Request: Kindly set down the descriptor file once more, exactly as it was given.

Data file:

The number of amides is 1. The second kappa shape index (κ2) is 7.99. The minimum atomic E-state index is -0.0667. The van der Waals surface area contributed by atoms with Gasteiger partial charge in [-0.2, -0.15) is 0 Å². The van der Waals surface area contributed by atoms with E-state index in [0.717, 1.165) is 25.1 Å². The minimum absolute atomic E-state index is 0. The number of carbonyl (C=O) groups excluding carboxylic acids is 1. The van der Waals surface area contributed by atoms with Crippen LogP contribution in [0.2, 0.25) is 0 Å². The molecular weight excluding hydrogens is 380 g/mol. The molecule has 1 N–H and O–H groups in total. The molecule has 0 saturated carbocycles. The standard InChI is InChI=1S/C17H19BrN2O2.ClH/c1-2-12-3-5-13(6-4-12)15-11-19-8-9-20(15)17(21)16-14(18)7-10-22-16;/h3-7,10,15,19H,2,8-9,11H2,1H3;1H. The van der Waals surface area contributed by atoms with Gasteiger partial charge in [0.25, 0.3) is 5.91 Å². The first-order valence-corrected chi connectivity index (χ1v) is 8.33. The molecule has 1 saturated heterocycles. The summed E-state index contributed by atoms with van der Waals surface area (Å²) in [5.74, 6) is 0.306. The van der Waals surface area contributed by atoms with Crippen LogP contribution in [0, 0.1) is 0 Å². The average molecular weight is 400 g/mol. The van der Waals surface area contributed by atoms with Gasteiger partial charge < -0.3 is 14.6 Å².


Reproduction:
The number of amides is 1. The second kappa shape index (κ2) is 7.99. The minimum atomic E-state index is -0.0667. The van der Waals surface area contributed by atoms with Gasteiger partial charge in [-0.2, -0.15) is 0 Å². The van der Waals surface area contributed by atoms with E-state index in [0.717, 1.165) is 25.1 Å². The minimum absolute atomic E-state index is 0. The number of carbonyl (C=O) groups excluding carboxylic acids is 1. The van der Waals surface area contributed by atoms with Crippen LogP contribution in [0.2, 0.25) is 0 Å². The molecular weight excluding hydrogens is 380 g/mol. The molecule has 1 N–H and O–H groups in total. The molecule has 0 saturated carbocycles. The standard InChI is InChI=1S/C17H19BrN2O2.ClH/c1-2-12-3-5-13(6-4-12)15-11-19-8-9-20(15)17(21)16-14(18)7-10-22-16;/h3-7,10,15,19H,2,8-9,11H2,1H3;1H. The van der Waals surface area contributed by atoms with Gasteiger partial charge in [0.25, 0.3) is 5.91 Å². The first-order valence-corrected chi connectivity index (χ1v) is 8.33. The molecule has 1 saturated heterocycles. The summed E-state index contributed by atoms with van der Waals surface area (Å²) in [5.74, 6) is 0.306. The van der Waals surface area contributed by atoms with Crippen LogP contribution in [0, 0.1) is 0 Å². The average molecular weight is 400 g/mol. The van der Waals surface area contributed by atoms with Gasteiger partial charge < -0.3 is 14.6 Å².